And guess what – as an IT provider to schools, we have to accept that we are potentially one step higher up that chain of risks, because our job involves driving between different schools, seeing multiple people in different buildings every day, and working with people who often forget that we can’t just peer over their shoulders to look at the screen, or grab the laptop and type some commands then hand it back without the song and dance of device disinfection.

Before you get out the little violins, or before I accidentally use the phrase “super-spreaders” (ooops), let’s remember that many schools are happy for us to continue our operations remotely, as they have themselves had to adjust to the idea of educating their children remotely (a far more difficult task than providing IT Support!). So that’s a positive outcome, and hopefully one that will stick.

So now let’s switch the mood to something more akin to a public service announcement.

Disinfecting a computer / tablet

For those of us who have worked in schools for decades, we know the effort required to get user devices clean, especially tablet devices that have hundreds of hands touch them every week.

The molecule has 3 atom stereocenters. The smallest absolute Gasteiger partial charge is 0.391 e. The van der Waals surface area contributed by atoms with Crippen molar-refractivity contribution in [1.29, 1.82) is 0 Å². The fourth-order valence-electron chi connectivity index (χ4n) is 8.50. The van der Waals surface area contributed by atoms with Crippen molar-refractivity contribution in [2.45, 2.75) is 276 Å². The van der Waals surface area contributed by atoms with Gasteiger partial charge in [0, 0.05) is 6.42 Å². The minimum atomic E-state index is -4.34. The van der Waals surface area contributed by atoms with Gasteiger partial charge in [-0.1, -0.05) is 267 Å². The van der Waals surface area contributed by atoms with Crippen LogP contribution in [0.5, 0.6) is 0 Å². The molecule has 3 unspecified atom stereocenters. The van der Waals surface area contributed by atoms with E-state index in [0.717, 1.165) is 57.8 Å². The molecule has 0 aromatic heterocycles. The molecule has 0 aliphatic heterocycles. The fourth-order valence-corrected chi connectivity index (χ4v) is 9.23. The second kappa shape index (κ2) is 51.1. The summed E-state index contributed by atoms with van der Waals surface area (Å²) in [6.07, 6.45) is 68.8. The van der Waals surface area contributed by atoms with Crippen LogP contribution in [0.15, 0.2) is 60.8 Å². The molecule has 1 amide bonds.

Some of the tips and tricks that we’ve had up our sleeves for a while will need to be reassessed in light of COVID. Here’s one: how do you get a classroom set of laptop screens really clean without smears, and avoiding damage? There are many products that claim to clean screens without smears, and very few of them work. We would line them all up and turn off the power, get a small bowl of warm water and a single drop of Fairy liquid mixed in, dip a good sized amount of the corner of a clean, lint-free cloth into the bowl and wipe left to right repeatedly over the screen applying quite a strong force. The water evapourates on the screen throughout the process and the low concentration soap solution is just enough when paired with good force to remove debris and smears. Fast and hard wiping ensures no smears, and need not damage the screen as long as the machine is off. This level of cleanliness may be enough of a reasonable measure to slow the spread of infection but it certainly doesn’t seem right any more to share the same cloth with multiple laptops.